As I’ve probably said before, some of my best ideas bloom at the dinner table after game sessions. My players are all relaxed and the urgency to do something to further the plot is gone. Their bellies are full (or getting there) and their minds are still a whir with the events of the session. That’s pretty typical of my gaming group; we aren’t just a bunch of nerds thrown together we’re friends (many lifelong) and we enjoy each others’ company regardless of the current activity. Anyways, we were bandying about all sorts of ideas and my players were tossing back and forth what the current plot might involve and what they intend to do next session. It was then that a idea struck me as my girlfriend, L.A., was speaking to my best friend, C., and said “Yeah, well your character is the Alchemist.” The dump of information that my imagination shot into my brain was overwhelming. It took me a moment to comprehend what had just occurred in my headspace. Then I furiously jotted down all the jumbled thoughts I could and saved it for a blog post. So here is my idea, what if titles bestowed a kind of metagame power? What if they called (your) character “the [whatever]” because he was the best there is? What if you had a gameable trait that ensured that you really were the best (or at least getting there) at whatever you did?
You posses a gift or knack within a specific purview. The GM sets the limit, but typical a purview should be able to summed up in a title or epitaph. For example, Archetype (the Solider) or Archetype (the Wizard) are perfectly fine, but Archetype (the Hero) probably wouldn’t work in anything but a one-on-one style campaign. Within this field you are supreme. Whenever you are doing something which the GM feels falls within your Archetype’s field you get a +1 to all skill rolls and may reroll any critical failure that occurs while you are doing so. Additionally, your title gives you a +2 bonus on reaction rolls against those who respect your skills, abilities, etc. Depending on exactly what your Archetype is other may treat you as if you had just made a Intimidation roll (p. B202): “That guys is Durak the Archer! He can put a arrow in your eye from 300 yards!” They might treat you as if you had high Status (p. 28), regardless of your actual Status: “That’s Eleanor the Sorceress, even kings bow to her!” Or they may treat you as a precious commodity and give you gifts or do things for you just for being who you are: “Ryn the Healer, by all the gods, if any one can save us from this plague it is her.” This bonus increases to +3 at level two and +4 at level three. Furthermore, each level gives you a Archetype Point per game per game session to spend as a character point on Buying Success (p. B347). Archetype Points regenerate at the start of each game session, but may be “instantly” refilled by spending 1 unspent character point(no more than once per session per level). No one may have more than one Archetype.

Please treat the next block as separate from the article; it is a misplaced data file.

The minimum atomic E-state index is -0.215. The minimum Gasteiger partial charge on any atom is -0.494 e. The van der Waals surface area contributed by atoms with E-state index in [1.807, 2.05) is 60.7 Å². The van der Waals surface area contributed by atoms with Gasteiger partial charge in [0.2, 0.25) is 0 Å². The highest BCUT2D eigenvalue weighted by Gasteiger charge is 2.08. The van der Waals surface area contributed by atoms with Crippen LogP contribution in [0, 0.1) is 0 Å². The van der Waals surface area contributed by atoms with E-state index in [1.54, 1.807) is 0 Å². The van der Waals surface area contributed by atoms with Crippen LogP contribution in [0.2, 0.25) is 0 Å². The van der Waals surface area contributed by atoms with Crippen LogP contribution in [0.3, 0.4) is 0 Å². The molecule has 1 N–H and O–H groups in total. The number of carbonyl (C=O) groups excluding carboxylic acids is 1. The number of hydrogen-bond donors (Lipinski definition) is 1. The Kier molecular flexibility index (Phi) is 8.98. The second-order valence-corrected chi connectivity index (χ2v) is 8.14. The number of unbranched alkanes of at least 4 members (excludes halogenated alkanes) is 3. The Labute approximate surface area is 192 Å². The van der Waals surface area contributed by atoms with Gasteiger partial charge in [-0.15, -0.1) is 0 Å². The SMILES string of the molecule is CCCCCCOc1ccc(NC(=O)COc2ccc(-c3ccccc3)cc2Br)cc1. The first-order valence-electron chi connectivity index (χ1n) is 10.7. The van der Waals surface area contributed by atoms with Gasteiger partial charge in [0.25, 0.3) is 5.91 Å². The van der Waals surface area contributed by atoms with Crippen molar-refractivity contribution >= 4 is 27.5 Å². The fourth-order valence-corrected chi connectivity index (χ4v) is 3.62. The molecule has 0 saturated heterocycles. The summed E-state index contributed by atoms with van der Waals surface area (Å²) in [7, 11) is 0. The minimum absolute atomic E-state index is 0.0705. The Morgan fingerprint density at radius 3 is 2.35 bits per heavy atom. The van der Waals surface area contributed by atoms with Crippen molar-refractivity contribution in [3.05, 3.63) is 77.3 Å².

Statistics: This uses a modified version of Daredevil , changing the theme from “high risk behavior” to “one specific field.” It also makes use of Destiny Points from GURPS Power-Ups 5: Impulse Buys and lets them replenish at the same rate as Wildcard Points in return for limiting them to a specific field. Furthermore, it uses Social Regard as the basis for it’s reaction bonus instead of reputation because it affects anyone – even those who might not have heard of you before. Level 1 is Daredevil  + Social Regard (varies) 2  + Destiny 1 . Level 2 increases both Social Regard and Destiny by a level each, for 10 points. Level 3 does this again, for 10 points.
Picking Over the Bones
The GM might decide to make Daredevil leveled (see GURPS Supers, p. 26), if so each level of Archetype gives a +1 bonus to skill rolls, instead of a flat +1 and allows a additional reroll of a critical failure per level. He could also replace Daredevil with Higher Purpose (Archetype) and increase the cost per level to 10 points to reflect the broader scope. Of course, he could also use both, giving those with Archetype a +2 bonus on skill rolls per level and a +1 bonus on all rolls relating to his archetype’s purview. The GM could also allow a “Archetype!” Wildcard skill (or even a Wildcard! Power, see GURPS Supers, p. 41), which covers everything that could logically be covered within the characters respective field. Finally, Archetypes may be more than metagame traits, they might be supernatural mantles bestowed upon those blessed by the gods, those who are so skilled at one thing they’ve become legendary, and so on. In such a case, consider adding a Power Modifier to the advantage reducing it’s cost overall, but make it ssusceptible to all the problems a given Power has.